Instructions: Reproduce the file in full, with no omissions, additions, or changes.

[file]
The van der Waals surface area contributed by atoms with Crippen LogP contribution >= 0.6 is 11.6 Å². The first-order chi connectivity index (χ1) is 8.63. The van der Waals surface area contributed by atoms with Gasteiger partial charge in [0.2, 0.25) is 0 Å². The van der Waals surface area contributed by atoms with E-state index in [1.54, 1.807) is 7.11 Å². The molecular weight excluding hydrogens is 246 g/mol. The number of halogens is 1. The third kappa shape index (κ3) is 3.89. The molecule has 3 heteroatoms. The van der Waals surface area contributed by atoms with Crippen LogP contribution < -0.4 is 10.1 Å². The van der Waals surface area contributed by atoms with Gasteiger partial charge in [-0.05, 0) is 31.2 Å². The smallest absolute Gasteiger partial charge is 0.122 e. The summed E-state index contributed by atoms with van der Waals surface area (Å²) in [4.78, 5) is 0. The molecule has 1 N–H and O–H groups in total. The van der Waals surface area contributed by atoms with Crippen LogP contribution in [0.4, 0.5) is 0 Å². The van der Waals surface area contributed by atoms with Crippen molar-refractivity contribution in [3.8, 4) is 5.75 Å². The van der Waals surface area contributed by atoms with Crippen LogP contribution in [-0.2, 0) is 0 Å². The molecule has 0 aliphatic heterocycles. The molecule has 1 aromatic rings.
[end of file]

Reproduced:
The van der Waals surface area contributed by atoms with Crippen LogP contribution >= 0.6 is 11.6 Å². The first-order chi connectivity index (χ1) is 8.63. The van der Waals surface area contributed by atoms with Gasteiger partial charge in [0.2, 0.25) is 0 Å². The van der Waals surface area contributed by atoms with E-state index in [1.54, 1.807) is 7.11 Å². The molecular weight excluding hydrogens is 246 g/mol. The number of halogens is 1. The third kappa shape index (κ3) is 3.89. The molecule has 3 heteroatoms. The van der Waals surface area contributed by atoms with Crippen LogP contribution < -0.4 is 10.1 Å². The van der Waals surface area contributed by atoms with Gasteiger partial charge in [-0.05, 0) is 31.2 Å². The smallest absolute Gasteiger partial charge is 0.122 e. The summed E-state index contributed by atoms with van der Waals surface area (Å²) in [4.78, 5) is 0. The molecule has 1 N–H and O–H groups in total. The van der Waals surface area contributed by atoms with Crippen LogP contribution in [0.4, 0.5) is 0 Å². The van der Waals surface area contributed by atoms with Crippen molar-refractivity contribution in [3.8, 4) is 5.75 Å². The van der Waals surface area contributed by atoms with Crippen LogP contribution in [-0.2, 0) is 0 Å². The molecule has 0 aliphatic heterocycles. The molecule has 1 aromatic rings.